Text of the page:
The mitral valve, located between the left atrium and left ventricle of the heart, is comprised of flaps that regulate blood flow between the two chambers. When working properly, the valve keeps blood flowing the right direction, through the heart and into the body.
But if the mitral valve becomes floppy or leaky and won’t seal properly, blood leaks back into the heart instead of continuing out of it. It’s a condition known as mitral valve regurgitation, with symptoms like fatigue, shortness of breath, coughing and heart palpitations, among others.
Fortunately, cardiologists can repair the valve to reduce or stop severe forms of the condition. This traditionally requires open-heart surgery, but now, a less-invasive procedure called the MitraClip is available for qualifying patients at Bellingham’s PeaceHealth St. Joseph Medical Center.
The MitraClip procedure uses a catheter inserted into a small groin incision. The catheter, which includes the small clip device, is then guided through a leg vein to reach the heart, where the valve is clipped to minimize or stop occurring leakage.
Manufactured by Abbott and FDA-approved in 2013, MitraClip had been used to treat more than 80,000 people worldwide as of March 2019. PeaceHealth St. Joseph began offering MitraClip in July of 2021. Three patients have undergone the procedure, with several more scheduled soon, says Dr. Eric King, an interventional cardiologist and the sole conductor of MitraClip procedures. All three patients, Dr. King says, are recovering well.
“This really can help their symptoms,” he says of MitraClip. “It can help prevent patients from being re-admitted to the hospital for heart failure exacerbations, improve their heart failure, and hopefully, improve their quality of life.”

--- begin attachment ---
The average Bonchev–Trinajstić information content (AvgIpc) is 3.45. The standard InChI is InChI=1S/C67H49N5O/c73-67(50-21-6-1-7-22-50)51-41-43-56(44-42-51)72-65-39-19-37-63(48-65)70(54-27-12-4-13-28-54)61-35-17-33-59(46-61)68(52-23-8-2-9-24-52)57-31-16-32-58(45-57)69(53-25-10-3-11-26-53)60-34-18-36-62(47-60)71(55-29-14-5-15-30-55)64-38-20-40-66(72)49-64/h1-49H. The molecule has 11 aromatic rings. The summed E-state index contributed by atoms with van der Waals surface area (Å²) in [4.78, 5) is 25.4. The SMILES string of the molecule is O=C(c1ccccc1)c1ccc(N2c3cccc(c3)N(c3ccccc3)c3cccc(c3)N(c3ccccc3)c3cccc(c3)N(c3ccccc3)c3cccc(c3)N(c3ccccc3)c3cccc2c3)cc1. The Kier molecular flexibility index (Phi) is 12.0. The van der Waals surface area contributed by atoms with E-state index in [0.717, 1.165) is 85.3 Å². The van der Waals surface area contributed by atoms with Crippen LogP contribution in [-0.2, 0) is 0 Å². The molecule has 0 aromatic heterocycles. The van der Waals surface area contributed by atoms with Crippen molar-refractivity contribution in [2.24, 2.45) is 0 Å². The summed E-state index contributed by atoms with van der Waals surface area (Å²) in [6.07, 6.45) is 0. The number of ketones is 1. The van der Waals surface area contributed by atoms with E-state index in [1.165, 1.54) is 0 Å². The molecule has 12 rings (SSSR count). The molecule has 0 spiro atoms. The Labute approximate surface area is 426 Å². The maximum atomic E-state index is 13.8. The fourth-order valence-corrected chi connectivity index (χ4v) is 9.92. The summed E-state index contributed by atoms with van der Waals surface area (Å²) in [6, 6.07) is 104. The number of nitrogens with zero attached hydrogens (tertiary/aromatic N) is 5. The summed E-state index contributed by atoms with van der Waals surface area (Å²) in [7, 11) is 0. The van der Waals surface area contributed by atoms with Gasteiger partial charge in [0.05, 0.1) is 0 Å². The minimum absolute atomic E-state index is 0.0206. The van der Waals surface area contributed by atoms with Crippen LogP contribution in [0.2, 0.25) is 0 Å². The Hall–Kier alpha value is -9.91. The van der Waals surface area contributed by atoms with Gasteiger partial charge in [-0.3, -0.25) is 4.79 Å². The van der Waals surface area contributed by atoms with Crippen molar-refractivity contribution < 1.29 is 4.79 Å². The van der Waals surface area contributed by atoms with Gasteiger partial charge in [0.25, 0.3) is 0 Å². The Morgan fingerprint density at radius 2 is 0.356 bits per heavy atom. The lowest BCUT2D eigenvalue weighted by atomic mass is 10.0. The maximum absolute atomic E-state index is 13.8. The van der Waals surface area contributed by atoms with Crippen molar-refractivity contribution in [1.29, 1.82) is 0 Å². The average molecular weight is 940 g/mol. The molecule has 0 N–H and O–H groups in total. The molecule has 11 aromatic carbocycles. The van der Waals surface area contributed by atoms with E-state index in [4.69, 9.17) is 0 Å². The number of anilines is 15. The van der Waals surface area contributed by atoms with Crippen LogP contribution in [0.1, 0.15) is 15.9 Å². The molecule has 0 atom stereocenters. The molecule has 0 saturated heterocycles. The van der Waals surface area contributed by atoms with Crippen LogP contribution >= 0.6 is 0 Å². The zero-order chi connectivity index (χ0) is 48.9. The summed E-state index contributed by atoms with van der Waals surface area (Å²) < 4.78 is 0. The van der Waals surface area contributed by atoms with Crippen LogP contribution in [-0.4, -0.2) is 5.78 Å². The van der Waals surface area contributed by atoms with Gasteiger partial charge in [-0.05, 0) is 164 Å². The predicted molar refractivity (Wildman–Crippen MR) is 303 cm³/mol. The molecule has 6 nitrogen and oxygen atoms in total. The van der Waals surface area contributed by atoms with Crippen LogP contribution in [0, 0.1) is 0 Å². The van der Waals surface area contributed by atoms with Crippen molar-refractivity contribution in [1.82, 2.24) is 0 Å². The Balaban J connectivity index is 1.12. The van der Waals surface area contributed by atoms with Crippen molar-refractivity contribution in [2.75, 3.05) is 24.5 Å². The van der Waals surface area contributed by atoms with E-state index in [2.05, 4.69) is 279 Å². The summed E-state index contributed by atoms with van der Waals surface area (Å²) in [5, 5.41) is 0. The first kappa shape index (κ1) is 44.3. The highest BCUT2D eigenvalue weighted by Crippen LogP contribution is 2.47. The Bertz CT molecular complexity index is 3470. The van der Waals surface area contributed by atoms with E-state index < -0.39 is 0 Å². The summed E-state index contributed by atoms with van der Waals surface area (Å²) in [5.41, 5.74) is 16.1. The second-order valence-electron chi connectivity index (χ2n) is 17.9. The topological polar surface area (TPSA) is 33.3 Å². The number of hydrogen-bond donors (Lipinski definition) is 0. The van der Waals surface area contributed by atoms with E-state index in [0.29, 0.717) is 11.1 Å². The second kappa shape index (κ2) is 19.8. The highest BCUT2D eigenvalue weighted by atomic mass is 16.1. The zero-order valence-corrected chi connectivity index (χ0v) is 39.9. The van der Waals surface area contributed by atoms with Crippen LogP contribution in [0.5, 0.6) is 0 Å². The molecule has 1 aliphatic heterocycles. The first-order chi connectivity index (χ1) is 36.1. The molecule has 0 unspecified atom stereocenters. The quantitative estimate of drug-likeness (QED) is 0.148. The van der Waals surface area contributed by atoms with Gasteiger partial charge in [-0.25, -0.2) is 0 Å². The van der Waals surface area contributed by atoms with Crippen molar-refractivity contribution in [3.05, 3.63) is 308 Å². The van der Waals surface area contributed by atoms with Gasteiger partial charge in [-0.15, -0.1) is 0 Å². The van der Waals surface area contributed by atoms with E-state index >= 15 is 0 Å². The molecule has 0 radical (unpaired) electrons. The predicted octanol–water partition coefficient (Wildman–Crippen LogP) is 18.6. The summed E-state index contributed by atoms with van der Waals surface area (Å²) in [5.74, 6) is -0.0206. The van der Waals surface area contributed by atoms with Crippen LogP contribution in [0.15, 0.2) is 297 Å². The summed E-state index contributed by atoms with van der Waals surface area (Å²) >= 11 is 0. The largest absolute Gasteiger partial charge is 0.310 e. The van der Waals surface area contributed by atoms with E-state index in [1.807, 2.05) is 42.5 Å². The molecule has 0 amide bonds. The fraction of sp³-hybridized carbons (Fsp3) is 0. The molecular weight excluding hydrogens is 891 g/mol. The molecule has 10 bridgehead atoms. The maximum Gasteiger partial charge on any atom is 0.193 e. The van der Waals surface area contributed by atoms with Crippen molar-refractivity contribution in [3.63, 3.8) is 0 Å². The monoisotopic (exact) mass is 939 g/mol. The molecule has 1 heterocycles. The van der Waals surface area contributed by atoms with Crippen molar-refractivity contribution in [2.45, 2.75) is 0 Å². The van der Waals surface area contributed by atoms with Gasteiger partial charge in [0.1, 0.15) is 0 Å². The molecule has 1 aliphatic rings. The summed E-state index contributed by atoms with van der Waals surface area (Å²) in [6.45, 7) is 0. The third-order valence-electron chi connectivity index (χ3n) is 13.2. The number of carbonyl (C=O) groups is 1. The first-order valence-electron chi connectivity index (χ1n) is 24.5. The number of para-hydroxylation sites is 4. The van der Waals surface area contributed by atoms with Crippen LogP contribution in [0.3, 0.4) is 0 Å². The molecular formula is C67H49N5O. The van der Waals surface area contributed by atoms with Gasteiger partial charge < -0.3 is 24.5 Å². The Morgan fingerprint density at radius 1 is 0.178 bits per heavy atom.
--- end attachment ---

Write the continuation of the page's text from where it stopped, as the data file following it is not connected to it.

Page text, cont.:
So why does the mitral valve become dysfunctional in the first place?
There are several reasons. One is simply degradation as people age, causing the valve to tear.
“The mitral valve’s kind of like a parachute that has parachute cords,” Dr. King explains. “The cords that hold it are tethered in place, but those can sometimes rupture or tear. And that’s one of the reasons you get a valve that becomes really floppy and leaky.”
Heart failure, leading to enlargement of the heart muscle, can also pull the tethers of the valve apart over time, as the chamber walls get further and further apart from each other. Serious illness affecting the heart can also lead to valve trouble.
Who’s a good candidate?
For patients with mitral valve regurgitation, milder versions can be treated with medications. But when severe forms of the condition necessitate surgery, open-heart surgery is still the standard of care for optimal mitral valve repair.
Patients who have concerns about mitral regurgitation or are interested in MitraClip should contact their primary care physician or cardiologist to learn more.
Due to advanced age, heart or lung conditions, however, open-heart procedures simply provide too much risk of complication for some patients. For them, the MitraClip procedure is ideal.
Patients for the procedure must also be free of infection and blood clots, be able to tolerate blood thinners, and have a mitral valve condition that’s not caused by a case of rheumatic fever. The screening process of qualification includes diagnostic tests like blood work and an angiogram, as well as both an echocardiogram and a transesophageal echocardiogram.
The MitraClip procedure can last three to four hours, a timeframe similar to the open-heart version of the valve fix. However, the recovery time of MitraClip is typically much quicker.
“Patients are usually able to get up out of bed after about three hours,” Dr. King says. “Usually, they go home the following day.”
A week’s worth of activity and weight-lifting restrictions follow once a patient leaves the hospital. Post-recovery, Dr. King says medical literature and studies prove that many patients generally feel an improved sense of energy and overall well-being once their valve issue is corrected.
Moving forward, the use of the MitraClip procedure in Whatcom County will save some of the most vulnerable mitral valve patients a lot of time and worry.
“Previously, our patients were having to go down to a different center in Seattle to get this procedure done,” Dr. King says. “Now, having it here…it’s a pretty awesome thing for the community.”